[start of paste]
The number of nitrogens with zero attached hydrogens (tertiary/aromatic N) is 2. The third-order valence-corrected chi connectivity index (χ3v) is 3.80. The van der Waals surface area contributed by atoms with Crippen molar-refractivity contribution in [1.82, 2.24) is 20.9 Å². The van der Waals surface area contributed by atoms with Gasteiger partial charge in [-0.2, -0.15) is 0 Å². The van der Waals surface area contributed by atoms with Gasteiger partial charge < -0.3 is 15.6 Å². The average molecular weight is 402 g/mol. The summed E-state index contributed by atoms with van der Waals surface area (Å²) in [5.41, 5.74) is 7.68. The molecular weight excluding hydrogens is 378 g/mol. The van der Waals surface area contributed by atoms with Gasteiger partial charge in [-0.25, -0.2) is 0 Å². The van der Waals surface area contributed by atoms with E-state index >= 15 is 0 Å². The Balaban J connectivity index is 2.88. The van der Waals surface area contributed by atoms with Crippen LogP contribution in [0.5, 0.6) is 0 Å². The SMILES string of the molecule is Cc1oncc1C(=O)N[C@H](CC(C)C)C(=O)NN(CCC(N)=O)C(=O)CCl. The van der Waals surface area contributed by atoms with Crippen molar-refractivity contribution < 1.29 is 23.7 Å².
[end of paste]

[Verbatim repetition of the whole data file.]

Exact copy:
The number of nitrogens with zero attached hydrogens (tertiary/aromatic N) is 2. The third-order valence-corrected chi connectivity index (χ3v) is 3.80. The van der Waals surface area contributed by atoms with Crippen molar-refractivity contribution in [1.82, 2.24) is 20.9 Å². The van der Waals surface area contributed by atoms with Gasteiger partial charge in [-0.2, -0.15) is 0 Å². The van der Waals surface area contributed by atoms with Gasteiger partial charge < -0.3 is 15.6 Å². The average molecular weight is 402 g/mol. The summed E-state index contributed by atoms with van der Waals surface area (Å²) in [5.41, 5.74) is 7.68. The molecular weight excluding hydrogens is 378 g/mol. The van der Waals surface area contributed by atoms with Gasteiger partial charge in [-0.25, -0.2) is 0 Å². The van der Waals surface area contributed by atoms with E-state index >= 15 is 0 Å². The Balaban J connectivity index is 2.88. The van der Waals surface area contributed by atoms with Crippen LogP contribution in [0.5, 0.6) is 0 Å². The SMILES string of the molecule is Cc1oncc1C(=O)N[C@H](CC(C)C)C(=O)NN(CCC(N)=O)C(=O)CCl. The van der Waals surface area contributed by atoms with Crippen molar-refractivity contribution < 1.29 is 23.7 Å².